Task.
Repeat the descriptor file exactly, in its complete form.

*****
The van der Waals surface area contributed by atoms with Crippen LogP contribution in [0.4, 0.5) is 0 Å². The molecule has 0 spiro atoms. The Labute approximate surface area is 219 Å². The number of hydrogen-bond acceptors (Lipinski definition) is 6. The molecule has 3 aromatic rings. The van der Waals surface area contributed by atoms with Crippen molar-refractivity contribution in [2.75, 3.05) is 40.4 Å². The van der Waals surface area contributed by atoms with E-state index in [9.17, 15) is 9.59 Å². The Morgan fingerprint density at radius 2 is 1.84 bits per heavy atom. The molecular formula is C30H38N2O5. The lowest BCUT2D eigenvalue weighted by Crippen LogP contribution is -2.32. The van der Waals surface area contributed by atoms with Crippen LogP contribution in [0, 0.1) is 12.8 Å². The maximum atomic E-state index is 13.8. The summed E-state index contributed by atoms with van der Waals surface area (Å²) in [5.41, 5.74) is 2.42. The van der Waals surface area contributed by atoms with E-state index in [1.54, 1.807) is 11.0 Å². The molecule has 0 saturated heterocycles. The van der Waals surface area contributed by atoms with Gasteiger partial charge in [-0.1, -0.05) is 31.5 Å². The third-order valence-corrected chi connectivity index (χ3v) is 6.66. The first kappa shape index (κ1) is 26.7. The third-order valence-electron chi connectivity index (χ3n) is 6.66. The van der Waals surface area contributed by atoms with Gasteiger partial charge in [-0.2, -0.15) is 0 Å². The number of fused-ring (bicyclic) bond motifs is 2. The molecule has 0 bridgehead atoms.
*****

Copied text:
The van der Waals surface area contributed by atoms with Crippen LogP contribution in [0.4, 0.5) is 0 Å². The molecule has 0 spiro atoms. The Labute approximate surface area is 219 Å². The number of hydrogen-bond acceptors (Lipinski definition) is 6. The molecule has 3 aromatic rings. The van der Waals surface area contributed by atoms with Crippen molar-refractivity contribution in [2.75, 3.05) is 40.4 Å². The van der Waals surface area contributed by atoms with E-state index in [9.17, 15) is 9.59 Å². The Morgan fingerprint density at radius 2 is 1.84 bits per heavy atom. The molecular formula is C30H38N2O5. The lowest BCUT2D eigenvalue weighted by Crippen LogP contribution is -2.32. The van der Waals surface area contributed by atoms with Crippen LogP contribution in [0, 0.1) is 12.8 Å². The maximum atomic E-state index is 13.8. The summed E-state index contributed by atoms with van der Waals surface area (Å²) in [5.41, 5.74) is 2.42. The van der Waals surface area contributed by atoms with E-state index in [1.54, 1.807) is 11.0 Å². The molecule has 0 saturated heterocycles. The van der Waals surface area contributed by atoms with Gasteiger partial charge in [-0.1, -0.05) is 31.5 Å². The third-order valence-corrected chi connectivity index (χ3v) is 6.66. The first kappa shape index (κ1) is 26.7. The third-order valence-electron chi connectivity index (χ3n) is 6.66. The van der Waals surface area contributed by atoms with Gasteiger partial charge in [-0.2, -0.15) is 0 Å². The number of fused-ring (bicyclic) bond motifs is 2. The molecule has 0 bridgehead atoms.